USCENTCOM said that after several months of relative quiet in southern Syria, ISIS fighters struck in Dara’a Province in early November, killing a regime intelligence official. ISIS claimed another attack, which killed two regime intelligence officials in the area in early December. USCENTCOM told the DoD OIG that these two attacks suggest ISIS is becoming more active in southern Syria, possibly due to regime focus on Idlib Province and the area of Turkish operations in northern Syria, and a breakdown of reconciliation between the regime and the opposition in the south.

ISIS Operations Unaffected by ISIS Leader’s Death USCENTCOM and the DIA both assessed that the October death of ISIS leader Abu Bakr al Baghdadi in a U.S. operation in Syria has not resulted in any immediate degradation to ISIS’ capabilities. USCENTCOM said ISIS likely implemented an existing succession plan upon Baghdadi’s death, and continued to operate without interruption.

Open source analysts reached similar assessments. A Center for Strategic and International Studies analysis said that al Baghdadi had long been preparing his followers to continue operations after his death and he encouraged the delegation of authority to ISIS wilayats, or provinces, abroad.

USCENTCOM told the DoD OIG that ISIS likely followed a similar succession plan to replace spokesman Abu Hasan al Muhajir—who was killed in a separate attack a day later—with current spokesman Abu Hamza al Qurayshi.

The DIA reported that ISIS’s global branches and networks pledged allegiance to al Baghdadi at the height of the “caliphate” in 2014-2015 and again during ISIS’s re-pledging campaign after his death. As of November 29, 2019, ISIS fighters from Sinai, Khorasan, Bangladesh, Pakistan, Somalia, East Asia, Central Africa, West Africa, Tunisia, Yemen, and Azerbaijan have each pledged allegiance to the new caliph.

ISIS Recruiting Limited by Sunni Resentment of ISIS Brutality CJTF-OIR reported to the

DoD OIG that ISIS maintains the capability to recruit and radicalize within Syrian IDP camps. Of the approximately 68,000 residents at the Al Hol camp, an unknown number of women retain allegiance to ISIS, according to the DoS. CJTF-OIR and DoS reported that some ISIS-affiliated women in the camp are seeking to radicalize young children and have created hisbah, or enforcement, units to assert influence over other camp occupants.

Both CJTF-OIR and USCENTCOM reported to the DoD OIG that ISIS seeks support from the Sunni population for its resurgence in Syria, but the effort would likely meet with only limited success. CJTF-OIR said that while most of the Sunni population remains opposed to ISIS rule, fear and distrust of the Syrian regime in northeastern Syria might provide recruitment possibilities for ISIS.

In its assessment, USCENTCOM said that the Syrian Sunni population still resents ISIS’s previous excesses, with public opinion polls consistently showing a low level of residual support for ISIS among Sunnis in both Syria and Iraq. USCENTCOM said that ISIS mostly relies on intimidation to gain backing, and while this often compels short-term cooperation, it does not engender long-term loyalty to ISIS from people who are not predisposed to follow its ideology.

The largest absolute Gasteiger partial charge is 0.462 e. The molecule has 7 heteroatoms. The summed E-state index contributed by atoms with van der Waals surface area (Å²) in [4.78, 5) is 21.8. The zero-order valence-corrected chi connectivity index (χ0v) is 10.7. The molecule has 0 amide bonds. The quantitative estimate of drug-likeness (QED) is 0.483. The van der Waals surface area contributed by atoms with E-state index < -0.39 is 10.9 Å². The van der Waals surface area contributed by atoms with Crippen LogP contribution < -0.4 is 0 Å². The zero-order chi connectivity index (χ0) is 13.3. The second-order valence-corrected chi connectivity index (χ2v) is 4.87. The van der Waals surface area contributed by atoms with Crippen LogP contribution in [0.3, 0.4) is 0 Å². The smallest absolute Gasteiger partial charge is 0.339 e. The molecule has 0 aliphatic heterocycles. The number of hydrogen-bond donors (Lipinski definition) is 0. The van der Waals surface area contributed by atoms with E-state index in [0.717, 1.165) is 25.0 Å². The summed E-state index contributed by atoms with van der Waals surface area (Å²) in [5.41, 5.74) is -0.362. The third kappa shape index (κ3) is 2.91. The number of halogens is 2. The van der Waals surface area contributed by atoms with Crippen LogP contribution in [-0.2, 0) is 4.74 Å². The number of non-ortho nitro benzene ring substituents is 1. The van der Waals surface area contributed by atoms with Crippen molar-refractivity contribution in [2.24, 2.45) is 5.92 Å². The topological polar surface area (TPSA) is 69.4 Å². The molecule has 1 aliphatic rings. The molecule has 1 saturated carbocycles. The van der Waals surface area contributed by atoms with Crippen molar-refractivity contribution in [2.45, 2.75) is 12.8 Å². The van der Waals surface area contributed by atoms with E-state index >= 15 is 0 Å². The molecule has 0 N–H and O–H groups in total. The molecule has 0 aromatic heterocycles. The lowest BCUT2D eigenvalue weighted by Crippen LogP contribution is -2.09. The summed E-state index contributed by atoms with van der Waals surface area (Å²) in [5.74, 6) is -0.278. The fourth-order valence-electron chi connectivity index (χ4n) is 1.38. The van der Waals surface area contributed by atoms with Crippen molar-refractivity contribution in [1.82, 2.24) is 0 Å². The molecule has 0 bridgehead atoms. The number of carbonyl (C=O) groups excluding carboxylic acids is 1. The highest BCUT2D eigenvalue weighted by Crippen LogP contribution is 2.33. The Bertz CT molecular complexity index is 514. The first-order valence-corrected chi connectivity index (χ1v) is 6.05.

ISIS Generates Revenue Even After Loss of Territory The Treasury reported to the DoD

OIG that in its assessment, ISIS’s revenues in Syria remain at historic lows due to its lack of territorial control over populations it can extort and lack of recurrent access to natural resources. However, the Treasury reported that ISIS continues to adapt its financial model to respond to its fundraising challenges. The DoD Office of the Deputy Assistant Secretary for Counternarcotics and Global Threats previously reported to the DoD OIG that with the loss of its territorial control in March 2019, ISIS is able to operate an insurgency on significantly less revenue.

The Treasury also reported that ISIS continues to generate revenue by extorting oil smuggling networks in northeastern Syria, though it assesses these revenues are small compared with the group’s other main sources of income: kidnapping for ransom, extortion, and looting and the use of front companies. The Treasury said that ISIS continues to have access to financial reserves in the hundreds of millions of dollars even as it works to rebuild its significantly reduced fundraising networks. ISIS primarily uses cash couriers, called hawaladars, and money services businesses to move funds within and out of Syria and Iraq.

Finally, the Treasury reported to the DoD OIG that the withdrawal of U.S. forces from areas of northeastern Syria diminished its insight into ISIS’s fundraising and cash storage activities as well as its ability to assess trends in ISIS financing in Syria.

Click here for full text of the report.

Related Programs

The Islamists

"The Islamists" is a book and website on the origins, evolution, and positions of Islamist movements in the Middle East. The movements are redefining the order and borders in the world’s most volatile region. Yet they have diverse goals and different constituencies. Sometimes they are even rivals.  Read more

The Islamists

"The Islamists" is a book and website on the origins, evolution, and positions of Islamist movements in the Middle East. The movements are redefining the order and borders in the world’s most volatile region. Yet they have diverse goals and different constituencies. Sometimes they are even rivals.  Read more